I officiated youth and high school football. There were many times where I would see a kid’s body get torqued, contorted, folded and hit in areas, including the head. I would think kids, especially younger ones WERE NOT designed to play football. Period!

    But as someone said, it’s a choice. I played through my freshman year of high school and I love watching the game.

  25. It’s not just the Bills or just the Sabres, it’s Buffalo.

    If you live in Buffalo, you’re a loser. Plain and simple.

  26. Same here. It is definitely a choice as I personally have knees that feel about 20 years older than the rest of my body due to multiple injuries and surgeries from playing high school and college football. I consider it the price I had to pay for a $160k college education and don’t have a pay Sallie Mae back a single dime…….

  27. Humans aren’t supposed to drive cars either and it’s far more risky than playing football. But we like to go places, so we do. We can all sit around locked in our houses and get fat and die too. One common denominator. We ll are going to kick the bucket some day. Might as well live life doing something worthwhile!

  28. joetoronto says:
    May 25, 2016 5:15 PM

    It’s not just the Bills or just the Sabres, it’s Buffalo.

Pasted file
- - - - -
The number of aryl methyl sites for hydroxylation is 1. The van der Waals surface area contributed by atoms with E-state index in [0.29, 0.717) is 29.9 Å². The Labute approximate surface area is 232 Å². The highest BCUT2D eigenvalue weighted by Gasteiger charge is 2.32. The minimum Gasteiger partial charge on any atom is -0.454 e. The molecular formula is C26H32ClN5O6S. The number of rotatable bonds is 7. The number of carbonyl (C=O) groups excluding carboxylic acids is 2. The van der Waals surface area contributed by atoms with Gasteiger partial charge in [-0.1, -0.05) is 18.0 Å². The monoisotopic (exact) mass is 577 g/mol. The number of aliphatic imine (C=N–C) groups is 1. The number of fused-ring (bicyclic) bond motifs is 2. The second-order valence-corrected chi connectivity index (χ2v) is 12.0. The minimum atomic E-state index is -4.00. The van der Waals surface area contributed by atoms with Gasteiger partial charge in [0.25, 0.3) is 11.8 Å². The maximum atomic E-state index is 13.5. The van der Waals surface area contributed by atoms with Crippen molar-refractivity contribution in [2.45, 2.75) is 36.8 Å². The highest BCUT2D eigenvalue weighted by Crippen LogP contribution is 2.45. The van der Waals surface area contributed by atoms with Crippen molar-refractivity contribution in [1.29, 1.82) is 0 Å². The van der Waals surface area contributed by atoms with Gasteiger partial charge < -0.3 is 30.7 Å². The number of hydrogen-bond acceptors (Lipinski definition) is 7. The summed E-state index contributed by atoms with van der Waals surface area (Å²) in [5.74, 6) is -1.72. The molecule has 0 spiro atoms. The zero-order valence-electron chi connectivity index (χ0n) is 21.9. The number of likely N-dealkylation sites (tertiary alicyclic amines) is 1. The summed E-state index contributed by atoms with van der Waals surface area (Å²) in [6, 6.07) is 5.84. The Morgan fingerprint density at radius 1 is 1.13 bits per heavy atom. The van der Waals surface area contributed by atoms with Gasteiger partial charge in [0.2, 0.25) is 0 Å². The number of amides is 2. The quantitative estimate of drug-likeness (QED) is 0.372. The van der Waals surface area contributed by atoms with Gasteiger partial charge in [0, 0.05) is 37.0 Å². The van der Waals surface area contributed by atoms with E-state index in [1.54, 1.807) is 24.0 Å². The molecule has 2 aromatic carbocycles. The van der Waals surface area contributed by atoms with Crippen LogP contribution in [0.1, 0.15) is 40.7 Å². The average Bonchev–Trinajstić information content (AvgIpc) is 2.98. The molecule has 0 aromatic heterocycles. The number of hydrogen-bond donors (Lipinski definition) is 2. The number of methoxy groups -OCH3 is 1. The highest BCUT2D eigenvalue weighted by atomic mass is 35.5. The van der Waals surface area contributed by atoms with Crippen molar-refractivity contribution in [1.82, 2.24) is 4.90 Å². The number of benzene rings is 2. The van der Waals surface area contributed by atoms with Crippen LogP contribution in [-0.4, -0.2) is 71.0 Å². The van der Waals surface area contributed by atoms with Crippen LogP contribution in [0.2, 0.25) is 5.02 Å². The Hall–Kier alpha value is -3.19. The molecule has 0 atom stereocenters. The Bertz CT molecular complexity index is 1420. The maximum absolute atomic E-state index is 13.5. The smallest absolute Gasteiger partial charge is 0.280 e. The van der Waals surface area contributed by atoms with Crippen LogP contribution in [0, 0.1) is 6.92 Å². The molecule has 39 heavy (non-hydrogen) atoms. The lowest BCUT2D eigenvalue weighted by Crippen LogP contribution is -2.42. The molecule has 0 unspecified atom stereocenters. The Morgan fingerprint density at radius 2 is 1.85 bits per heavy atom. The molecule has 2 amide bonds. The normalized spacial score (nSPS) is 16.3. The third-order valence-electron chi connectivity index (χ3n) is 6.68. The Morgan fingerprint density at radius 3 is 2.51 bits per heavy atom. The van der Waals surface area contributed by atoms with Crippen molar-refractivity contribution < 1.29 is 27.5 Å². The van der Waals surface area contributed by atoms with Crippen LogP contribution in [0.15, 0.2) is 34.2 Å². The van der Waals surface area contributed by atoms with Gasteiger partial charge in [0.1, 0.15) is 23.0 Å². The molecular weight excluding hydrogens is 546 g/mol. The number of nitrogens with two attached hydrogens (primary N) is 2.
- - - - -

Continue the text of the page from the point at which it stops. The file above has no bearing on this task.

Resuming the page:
If you live in Buffalo, you’re a loser. Plain and simple.

    ———–

    Harsh.

  29. No problem with Whaley. We know what he means. Humans weren’t designed to live in houses, or drive cars either. We were designed to fight dinosaurs. That seems a lot rougher than playing football.

  30. The fact is these players are playing not knowing the full risk to their brains. They aren’t making an informed choice whether to play the game or not. The NFL likes it that way so they can make billions a year off the battered bodies of these young men. The NFL goes out of its way to hide and downplay the risks to the brain from players.

  31. bullcharger says:
    May 25, 2016 5:25 PM
    joetoronto says:
    May 25, 2016 5:15 PM

    It’s not just the Bills or just the Sabres, it’s Buffalo.

    If you live in Buffalo, you’re a loser. Plain and simple.

    ———–
    bullcharger, being from Buffalo, I was thinking if Toronto had a rival team of there own, it’d be great. Listening to JToronto just makes me think of all his whining when they lose 🙂

  32. Not a poor choice of words, just a poor choice of eras in which to voice unpopular or even interesting opinions. You can’t say anything today in today’s hyper-sensitive PC climate. Freedom of speech is effectively dead. Conform to orthodoxy or die.

  33. At least another full year of the two clowns (Doug Whaley and Rex Ryan) and we Bills fans can only hope the owners fire them both January 2017.